It seems like an odd thing for a saint to set her sons fighting against her, but that's one of the knocks on Mathilda. When her husband, King Henry the Fowler (great interest in falconry had he) died, she took off her jewels and started handing out royal treasures to the poor. Her son Otto became the next king, but she (apparently) egged Hank Jr.(actually known as Henry the Quarrelsome) into rebellion. She had a third son, St. Bruno the Great, and two daughters, Gerberga and Hedwig, but they apparently all stayed out of the fight.
Otto put little Hank down, but Mathilda somehow persuaded him to name him Duke of Bavaria rather than The Late Prince Henry. Much good it did her. Both her sons tried to shut off her almsgiving, and she quipped that it was nice to see them united, even if it was against her. She then hunkered in retirement until Otto apologized and invited her back. He even let her run the Kingdom while he went to Rome to get his Holy Roman Emperor Crown.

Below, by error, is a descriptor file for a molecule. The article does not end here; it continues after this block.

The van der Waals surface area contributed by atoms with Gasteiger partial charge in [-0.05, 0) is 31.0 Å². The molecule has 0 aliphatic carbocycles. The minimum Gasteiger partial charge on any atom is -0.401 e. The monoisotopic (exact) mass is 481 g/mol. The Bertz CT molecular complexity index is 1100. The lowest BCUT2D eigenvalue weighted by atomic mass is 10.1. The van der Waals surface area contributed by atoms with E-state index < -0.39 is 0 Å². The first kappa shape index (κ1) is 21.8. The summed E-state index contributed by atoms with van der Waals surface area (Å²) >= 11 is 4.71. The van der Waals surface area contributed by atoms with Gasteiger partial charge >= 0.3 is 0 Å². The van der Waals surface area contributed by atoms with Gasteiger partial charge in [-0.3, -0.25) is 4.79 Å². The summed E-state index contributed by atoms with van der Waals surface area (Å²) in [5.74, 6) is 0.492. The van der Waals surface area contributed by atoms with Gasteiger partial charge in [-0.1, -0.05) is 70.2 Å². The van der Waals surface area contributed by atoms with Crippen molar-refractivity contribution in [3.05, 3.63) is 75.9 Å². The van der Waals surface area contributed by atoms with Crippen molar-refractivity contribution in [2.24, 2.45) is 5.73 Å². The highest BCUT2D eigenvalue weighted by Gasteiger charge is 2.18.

Hank remained quarrelsome, never apologizing, treating his subjects badly, and dying in what more figured was a state of mortal sin. Hopefully having the Archbishop of Cologne bought him a little grace, but probably not.
There's a creepy anecdote toward the end of her life. She was taking a pre-death journey to the place where she'd be buried beside her husband. As if that wasn't creepy enough, she stopped at Mainz to visit her grandson, Bishop William. He heard her confession; then she wanted to give him something but all she had was the winding sheet in which her corpse was supposed to be wrapped. Quoth she: "Give it to William. He will need it before I do." He was dead twelve days later. She continued on her journey, but dying on time and in place.